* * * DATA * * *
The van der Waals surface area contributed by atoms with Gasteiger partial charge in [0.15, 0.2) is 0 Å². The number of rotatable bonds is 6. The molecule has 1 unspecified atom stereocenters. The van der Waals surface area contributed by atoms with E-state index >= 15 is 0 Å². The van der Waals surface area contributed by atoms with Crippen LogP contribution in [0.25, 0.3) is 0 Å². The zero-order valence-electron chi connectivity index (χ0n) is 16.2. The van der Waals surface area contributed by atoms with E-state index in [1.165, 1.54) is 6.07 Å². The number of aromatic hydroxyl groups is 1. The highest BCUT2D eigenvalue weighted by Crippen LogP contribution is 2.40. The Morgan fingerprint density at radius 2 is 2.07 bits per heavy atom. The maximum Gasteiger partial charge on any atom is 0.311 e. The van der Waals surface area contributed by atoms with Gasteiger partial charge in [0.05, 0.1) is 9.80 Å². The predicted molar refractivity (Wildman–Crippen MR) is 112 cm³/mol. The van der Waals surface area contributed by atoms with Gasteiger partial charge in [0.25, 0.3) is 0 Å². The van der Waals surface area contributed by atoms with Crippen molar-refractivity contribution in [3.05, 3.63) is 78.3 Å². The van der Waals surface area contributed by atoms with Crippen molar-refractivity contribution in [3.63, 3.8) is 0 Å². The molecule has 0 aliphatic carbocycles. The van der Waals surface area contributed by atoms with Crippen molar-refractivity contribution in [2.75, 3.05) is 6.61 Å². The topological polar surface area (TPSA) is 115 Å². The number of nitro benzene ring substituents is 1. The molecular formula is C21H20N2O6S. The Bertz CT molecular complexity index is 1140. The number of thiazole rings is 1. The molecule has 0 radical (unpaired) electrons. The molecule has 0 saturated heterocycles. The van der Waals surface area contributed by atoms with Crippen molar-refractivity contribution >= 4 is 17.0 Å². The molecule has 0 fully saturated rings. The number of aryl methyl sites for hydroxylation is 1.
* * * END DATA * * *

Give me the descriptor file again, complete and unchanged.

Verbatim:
The van der Waals surface area contributed by atoms with Gasteiger partial charge in [0.15, 0.2) is 0 Å². The number of rotatable bonds is 6. The molecule has 1 unspecified atom stereocenters. The van der Waals surface area contributed by atoms with E-state index >= 15 is 0 Å². The van der Waals surface area contributed by atoms with Crippen LogP contribution in [0.25, 0.3) is 0 Å². The zero-order valence-electron chi connectivity index (χ0n) is 16.2. The van der Waals surface area contributed by atoms with E-state index in [1.165, 1.54) is 6.07 Å². The number of aromatic hydroxyl groups is 1. The highest BCUT2D eigenvalue weighted by Crippen LogP contribution is 2.40. The Morgan fingerprint density at radius 2 is 2.07 bits per heavy atom. The maximum Gasteiger partial charge on any atom is 0.311 e. The van der Waals surface area contributed by atoms with Gasteiger partial charge in [0.05, 0.1) is 9.80 Å². The predicted molar refractivity (Wildman–Crippen MR) is 112 cm³/mol. The van der Waals surface area contributed by atoms with Gasteiger partial charge in [0.25, 0.3) is 0 Å². The van der Waals surface area contributed by atoms with Crippen molar-refractivity contribution in [3.05, 3.63) is 78.3 Å². The van der Waals surface area contributed by atoms with Crippen molar-refractivity contribution in [3.63, 3.8) is 0 Å². The molecule has 0 aliphatic carbocycles. The van der Waals surface area contributed by atoms with Crippen molar-refractivity contribution in [2.75, 3.05) is 6.61 Å². The topological polar surface area (TPSA) is 115 Å². The number of nitro benzene ring substituents is 1. The molecular formula is C21H20N2O6S. The Bertz CT molecular complexity index is 1140. The number of thiazole rings is 1. The molecule has 0 radical (unpaired) electrons. The molecule has 0 saturated heterocycles. The van der Waals surface area contributed by atoms with Crippen molar-refractivity contribution >= 4 is 17.0 Å². The molecule has 0 fully saturated rings. The number of aryl methyl sites for hydroxylation is 1.